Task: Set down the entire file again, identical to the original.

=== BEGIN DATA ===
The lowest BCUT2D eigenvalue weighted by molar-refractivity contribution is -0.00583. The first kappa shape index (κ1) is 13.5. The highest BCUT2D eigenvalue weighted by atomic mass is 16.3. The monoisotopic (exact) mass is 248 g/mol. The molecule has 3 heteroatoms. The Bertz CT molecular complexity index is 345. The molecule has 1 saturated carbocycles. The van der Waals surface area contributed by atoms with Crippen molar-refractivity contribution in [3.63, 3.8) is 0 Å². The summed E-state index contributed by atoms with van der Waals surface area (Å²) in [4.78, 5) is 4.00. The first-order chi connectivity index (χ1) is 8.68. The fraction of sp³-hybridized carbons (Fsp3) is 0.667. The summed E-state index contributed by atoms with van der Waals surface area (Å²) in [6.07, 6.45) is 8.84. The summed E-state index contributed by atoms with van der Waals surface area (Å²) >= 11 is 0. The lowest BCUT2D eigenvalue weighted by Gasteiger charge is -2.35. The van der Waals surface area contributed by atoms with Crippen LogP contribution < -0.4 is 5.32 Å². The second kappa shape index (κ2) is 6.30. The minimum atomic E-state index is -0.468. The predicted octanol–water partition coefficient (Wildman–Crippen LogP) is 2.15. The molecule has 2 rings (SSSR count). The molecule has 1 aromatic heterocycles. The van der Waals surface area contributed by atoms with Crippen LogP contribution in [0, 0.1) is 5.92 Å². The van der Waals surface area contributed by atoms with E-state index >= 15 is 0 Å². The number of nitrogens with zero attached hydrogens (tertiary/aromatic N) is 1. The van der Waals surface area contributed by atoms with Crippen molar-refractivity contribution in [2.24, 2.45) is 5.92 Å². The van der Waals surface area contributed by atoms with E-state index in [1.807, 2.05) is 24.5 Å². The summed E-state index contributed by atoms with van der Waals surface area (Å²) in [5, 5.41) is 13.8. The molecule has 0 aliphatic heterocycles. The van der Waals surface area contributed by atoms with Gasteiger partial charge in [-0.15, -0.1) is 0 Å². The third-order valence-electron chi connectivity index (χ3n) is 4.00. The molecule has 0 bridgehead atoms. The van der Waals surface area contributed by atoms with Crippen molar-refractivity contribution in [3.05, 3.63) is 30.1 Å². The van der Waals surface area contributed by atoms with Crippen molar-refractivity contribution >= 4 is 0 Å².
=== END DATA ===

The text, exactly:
The lowest BCUT2D eigenvalue weighted by molar-refractivity contribution is -0.00583. The first kappa shape index (κ1) is 13.5. The highest BCUT2D eigenvalue weighted by atomic mass is 16.3. The monoisotopic (exact) mass is 248 g/mol. The molecule has 3 heteroatoms. The Bertz CT molecular complexity index is 345. The molecule has 1 saturated carbocycles. The van der Waals surface area contributed by atoms with Crippen molar-refractivity contribution in [3.63, 3.8) is 0 Å². The summed E-state index contributed by atoms with van der Waals surface area (Å²) in [4.78, 5) is 4.00. The first-order chi connectivity index (χ1) is 8.68. The fraction of sp³-hybridized carbons (Fsp3) is 0.667. The summed E-state index contributed by atoms with van der Waals surface area (Å²) in [6.07, 6.45) is 8.84. The summed E-state index contributed by atoms with van der Waals surface area (Å²) >= 11 is 0. The lowest BCUT2D eigenvalue weighted by Gasteiger charge is -2.35. The van der Waals surface area contributed by atoms with Crippen LogP contribution < -0.4 is 5.32 Å². The second kappa shape index (κ2) is 6.30. The minimum atomic E-state index is -0.468. The predicted octanol–water partition coefficient (Wildman–Crippen LogP) is 2.15. The molecule has 2 rings (SSSR count). The molecule has 1 aromatic heterocycles. The van der Waals surface area contributed by atoms with Crippen LogP contribution in [0, 0.1) is 5.92 Å². The van der Waals surface area contributed by atoms with E-state index >= 15 is 0 Å². The number of nitrogens with zero attached hydrogens (tertiary/aromatic N) is 1. The van der Waals surface area contributed by atoms with Crippen molar-refractivity contribution in [2.24, 2.45) is 5.92 Å². The van der Waals surface area contributed by atoms with E-state index in [1.807, 2.05) is 24.5 Å². The summed E-state index contributed by atoms with van der Waals surface area (Å²) in [5, 5.41) is 13.8. The molecule has 0 aliphatic heterocycles. The van der Waals surface area contributed by atoms with Gasteiger partial charge in [-0.15, -0.1) is 0 Å². The third-order valence-electron chi connectivity index (χ3n) is 4.00. The molecule has 0 bridgehead atoms. The van der Waals surface area contributed by atoms with Crippen molar-refractivity contribution in [3.05, 3.63) is 30.1 Å². The van der Waals surface area contributed by atoms with Crippen molar-refractivity contribution >= 4 is 0 Å².